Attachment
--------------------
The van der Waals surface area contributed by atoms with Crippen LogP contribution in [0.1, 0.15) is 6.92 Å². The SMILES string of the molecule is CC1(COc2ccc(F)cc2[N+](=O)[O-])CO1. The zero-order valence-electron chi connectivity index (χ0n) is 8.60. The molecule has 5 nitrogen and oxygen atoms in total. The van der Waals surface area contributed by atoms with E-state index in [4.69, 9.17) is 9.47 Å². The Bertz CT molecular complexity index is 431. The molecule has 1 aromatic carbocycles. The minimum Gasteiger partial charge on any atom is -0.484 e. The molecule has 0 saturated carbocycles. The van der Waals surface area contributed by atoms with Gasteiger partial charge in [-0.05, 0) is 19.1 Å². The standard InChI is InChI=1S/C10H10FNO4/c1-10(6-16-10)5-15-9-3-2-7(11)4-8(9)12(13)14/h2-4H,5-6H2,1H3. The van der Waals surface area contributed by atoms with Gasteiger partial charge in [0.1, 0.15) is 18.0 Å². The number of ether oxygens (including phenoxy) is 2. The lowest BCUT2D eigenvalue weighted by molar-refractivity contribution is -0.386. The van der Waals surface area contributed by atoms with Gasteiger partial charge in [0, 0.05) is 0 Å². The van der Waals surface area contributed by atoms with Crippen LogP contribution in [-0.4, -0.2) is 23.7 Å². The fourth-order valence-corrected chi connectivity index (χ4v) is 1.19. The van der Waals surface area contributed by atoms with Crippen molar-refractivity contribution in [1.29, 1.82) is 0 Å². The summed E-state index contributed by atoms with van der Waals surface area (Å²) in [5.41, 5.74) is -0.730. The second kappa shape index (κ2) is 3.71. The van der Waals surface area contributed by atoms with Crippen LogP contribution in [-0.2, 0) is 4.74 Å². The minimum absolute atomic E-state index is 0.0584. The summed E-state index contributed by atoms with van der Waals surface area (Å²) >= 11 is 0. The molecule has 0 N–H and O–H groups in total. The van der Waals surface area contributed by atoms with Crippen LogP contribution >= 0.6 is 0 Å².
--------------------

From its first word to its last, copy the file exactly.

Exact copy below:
The van der Waals surface area contributed by atoms with Crippen LogP contribution in [0.1, 0.15) is 6.92 Å². The SMILES string of the molecule is CC1(COc2ccc(F)cc2[N+](=O)[O-])CO1. The zero-order valence-electron chi connectivity index (χ0n) is 8.60. The molecule has 5 nitrogen and oxygen atoms in total. The van der Waals surface area contributed by atoms with E-state index in [4.69, 9.17) is 9.47 Å². The Bertz CT molecular complexity index is 431. The molecule has 1 aromatic carbocycles. The minimum Gasteiger partial charge on any atom is -0.484 e. The molecule has 0 saturated carbocycles. The van der Waals surface area contributed by atoms with Gasteiger partial charge in [-0.05, 0) is 19.1 Å². The standard InChI is InChI=1S/C10H10FNO4/c1-10(6-16-10)5-15-9-3-2-7(11)4-8(9)12(13)14/h2-4H,5-6H2,1H3. The van der Waals surface area contributed by atoms with Gasteiger partial charge in [0.1, 0.15) is 18.0 Å². The number of ether oxygens (including phenoxy) is 2. The lowest BCUT2D eigenvalue weighted by molar-refractivity contribution is -0.386. The van der Waals surface area contributed by atoms with Gasteiger partial charge in [0, 0.05) is 0 Å². The van der Waals surface area contributed by atoms with Crippen LogP contribution in [-0.4, -0.2) is 23.7 Å². The fourth-order valence-corrected chi connectivity index (χ4v) is 1.19. The van der Waals surface area contributed by atoms with Crippen molar-refractivity contribution in [1.29, 1.82) is 0 Å². The summed E-state index contributed by atoms with van der Waals surface area (Å²) in [5.41, 5.74) is -0.730. The second kappa shape index (κ2) is 3.71. The van der Waals surface area contributed by atoms with Crippen LogP contribution in [-0.2, 0) is 4.74 Å². The minimum absolute atomic E-state index is 0.0584. The summed E-state index contributed by atoms with van der Waals surface area (Å²) >= 11 is 0. The molecule has 0 N–H and O–H groups in total. The van der Waals surface area contributed by atoms with Crippen LogP contribution >= 0.6 is 0 Å².